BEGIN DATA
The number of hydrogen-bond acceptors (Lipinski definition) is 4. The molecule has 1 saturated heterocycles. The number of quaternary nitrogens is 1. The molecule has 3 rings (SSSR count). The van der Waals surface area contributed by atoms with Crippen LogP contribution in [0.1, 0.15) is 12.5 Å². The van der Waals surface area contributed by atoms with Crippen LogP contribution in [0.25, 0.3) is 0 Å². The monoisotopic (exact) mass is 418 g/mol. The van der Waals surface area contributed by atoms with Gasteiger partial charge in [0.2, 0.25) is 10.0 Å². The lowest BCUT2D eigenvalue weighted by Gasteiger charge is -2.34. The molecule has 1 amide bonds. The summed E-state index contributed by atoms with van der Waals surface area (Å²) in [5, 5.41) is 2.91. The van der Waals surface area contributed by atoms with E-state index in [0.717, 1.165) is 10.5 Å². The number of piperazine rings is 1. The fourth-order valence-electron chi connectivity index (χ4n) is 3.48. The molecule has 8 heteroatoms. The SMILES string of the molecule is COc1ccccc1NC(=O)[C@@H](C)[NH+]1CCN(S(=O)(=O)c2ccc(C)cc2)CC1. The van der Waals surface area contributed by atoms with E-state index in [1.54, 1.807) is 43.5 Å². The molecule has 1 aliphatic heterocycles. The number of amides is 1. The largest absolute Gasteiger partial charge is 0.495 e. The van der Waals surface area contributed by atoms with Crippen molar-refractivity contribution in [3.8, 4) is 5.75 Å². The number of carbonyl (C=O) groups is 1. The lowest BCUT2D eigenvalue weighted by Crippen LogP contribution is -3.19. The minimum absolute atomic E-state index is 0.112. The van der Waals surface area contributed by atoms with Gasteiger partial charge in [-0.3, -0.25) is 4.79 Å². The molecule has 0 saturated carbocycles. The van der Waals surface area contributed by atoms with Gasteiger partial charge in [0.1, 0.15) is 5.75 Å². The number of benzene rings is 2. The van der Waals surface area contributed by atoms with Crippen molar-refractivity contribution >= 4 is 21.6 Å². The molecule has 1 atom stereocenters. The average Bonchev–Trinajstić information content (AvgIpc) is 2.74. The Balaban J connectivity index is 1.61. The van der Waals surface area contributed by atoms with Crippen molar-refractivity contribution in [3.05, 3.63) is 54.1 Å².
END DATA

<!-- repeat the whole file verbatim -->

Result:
The number of hydrogen-bond acceptors (Lipinski definition) is 4. The molecule has 1 saturated heterocycles. The number of quaternary nitrogens is 1. The molecule has 3 rings (SSSR count). The van der Waals surface area contributed by atoms with Crippen LogP contribution in [0.1, 0.15) is 12.5 Å². The van der Waals surface area contributed by atoms with Crippen LogP contribution in [0.25, 0.3) is 0 Å². The monoisotopic (exact) mass is 418 g/mol. The van der Waals surface area contributed by atoms with Gasteiger partial charge in [0.2, 0.25) is 10.0 Å². The lowest BCUT2D eigenvalue weighted by Gasteiger charge is -2.34. The molecule has 1 amide bonds. The summed E-state index contributed by atoms with van der Waals surface area (Å²) in [5, 5.41) is 2.91. The van der Waals surface area contributed by atoms with E-state index in [0.717, 1.165) is 10.5 Å². The number of piperazine rings is 1. The fourth-order valence-electron chi connectivity index (χ4n) is 3.48. The molecule has 8 heteroatoms. The SMILES string of the molecule is COc1ccccc1NC(=O)[C@@H](C)[NH+]1CCN(S(=O)(=O)c2ccc(C)cc2)CC1. The van der Waals surface area contributed by atoms with E-state index in [1.54, 1.807) is 43.5 Å². The molecule has 1 aliphatic heterocycles. The number of amides is 1. The largest absolute Gasteiger partial charge is 0.495 e. The van der Waals surface area contributed by atoms with Crippen molar-refractivity contribution in [3.8, 4) is 5.75 Å². The number of carbonyl (C=O) groups is 1. The lowest BCUT2D eigenvalue weighted by Crippen LogP contribution is -3.19. The minimum absolute atomic E-state index is 0.112. The van der Waals surface area contributed by atoms with Gasteiger partial charge in [-0.3, -0.25) is 4.79 Å². The molecule has 0 saturated carbocycles. The van der Waals surface area contributed by atoms with Gasteiger partial charge in [0.1, 0.15) is 5.75 Å². The number of benzene rings is 2. The van der Waals surface area contributed by atoms with Crippen molar-refractivity contribution >= 4 is 21.6 Å². The molecule has 1 atom stereocenters. The average Bonchev–Trinajstić information content (AvgIpc) is 2.74. The Balaban J connectivity index is 1.61. The van der Waals surface area contributed by atoms with Crippen molar-refractivity contribution in [3.05, 3.63) is 54.1 Å².